Friday, 27 May 2016

On 02:37 by admin   No comments
Sometimes laws of land are so full of shit that they cant be explained. United States is no exception. A common prank has left Geoffrey Eltgroth with uncommon charges which could see him behind bars for 10 long years.

Eltgroth a 26 year-old hacker from Texas was arrested on Sunday for reprogramming an electronic highway sign to read “DRIVE CRAZY YALL.” As we have reported over the years, hacking highway signs, billboards, advertising boards are pretty commonplace in US but Eltgroth seems to have hacked and defaced the highway sign at a wrong time and wrong place.

Texas police has charged Eltgroth with an unlikely penalty: charges of felony criminal mischief, which carries a maximum sentence of 10 years in prison.

As said above, hacking and reprogramming highway signs is both remarkably commonplace and, as far as hacks go, incredibly easy. Most of these hacking signs are controlled by a computer which usually has the default username and password. Even if the billboard owner has changed the default password—which often isn’t the case—it can only take a single step to simply reset it. You need to just Google it.

Previously, such hackers have managed to hack highway signs with “GODZILLA ATTACK!,” “VOTE DONALD TRUMP,” and the ever-popular “CAUTION! ZOMBIES! AHEAD!!!” However, reports of such hackers being caught and charged with a criminal felony is rare, very rare.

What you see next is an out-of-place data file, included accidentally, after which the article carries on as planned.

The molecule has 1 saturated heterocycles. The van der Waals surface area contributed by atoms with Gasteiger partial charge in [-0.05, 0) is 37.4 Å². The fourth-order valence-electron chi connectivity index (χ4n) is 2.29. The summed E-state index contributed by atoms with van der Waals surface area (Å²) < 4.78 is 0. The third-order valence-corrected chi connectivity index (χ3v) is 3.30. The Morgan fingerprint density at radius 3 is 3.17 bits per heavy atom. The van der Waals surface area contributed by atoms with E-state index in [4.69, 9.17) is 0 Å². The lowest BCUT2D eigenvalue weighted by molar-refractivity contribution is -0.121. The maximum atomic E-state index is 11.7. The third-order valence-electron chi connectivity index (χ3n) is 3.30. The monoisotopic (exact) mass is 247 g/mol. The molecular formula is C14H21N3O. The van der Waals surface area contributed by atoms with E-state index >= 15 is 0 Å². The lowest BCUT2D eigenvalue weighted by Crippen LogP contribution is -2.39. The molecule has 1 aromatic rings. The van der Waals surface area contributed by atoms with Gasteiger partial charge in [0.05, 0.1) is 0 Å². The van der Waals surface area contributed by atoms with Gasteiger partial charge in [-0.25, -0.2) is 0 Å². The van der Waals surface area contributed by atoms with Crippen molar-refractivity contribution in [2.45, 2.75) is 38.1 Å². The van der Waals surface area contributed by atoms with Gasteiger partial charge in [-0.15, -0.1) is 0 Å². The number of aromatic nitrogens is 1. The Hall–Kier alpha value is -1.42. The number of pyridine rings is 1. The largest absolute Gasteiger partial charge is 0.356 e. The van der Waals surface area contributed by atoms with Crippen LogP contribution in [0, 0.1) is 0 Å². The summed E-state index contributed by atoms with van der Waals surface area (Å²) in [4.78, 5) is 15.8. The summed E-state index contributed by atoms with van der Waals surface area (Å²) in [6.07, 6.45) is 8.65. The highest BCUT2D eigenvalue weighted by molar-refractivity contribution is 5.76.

The Cedar Park Police affidavit, obtained by Vocativ says that a Williamson County officer was tipped to a man tinkering with the sign, then found Eltgroth walking a dog behind a gas station. “When I confronted Eltgroth about changing the sign, he admitted to typing in the user name and password (which he guessed) for the sign and deleting the message to warn traffic of upcoming construction,” the officer declared, “because he believed it was humorous.”

Eltgroth is still in jail under the custody of Williamson County Sheriff’s department and will be going to court shortly. It remains to be seen whether the court views his prank as serious as felony and indicts him as the Texas police want.

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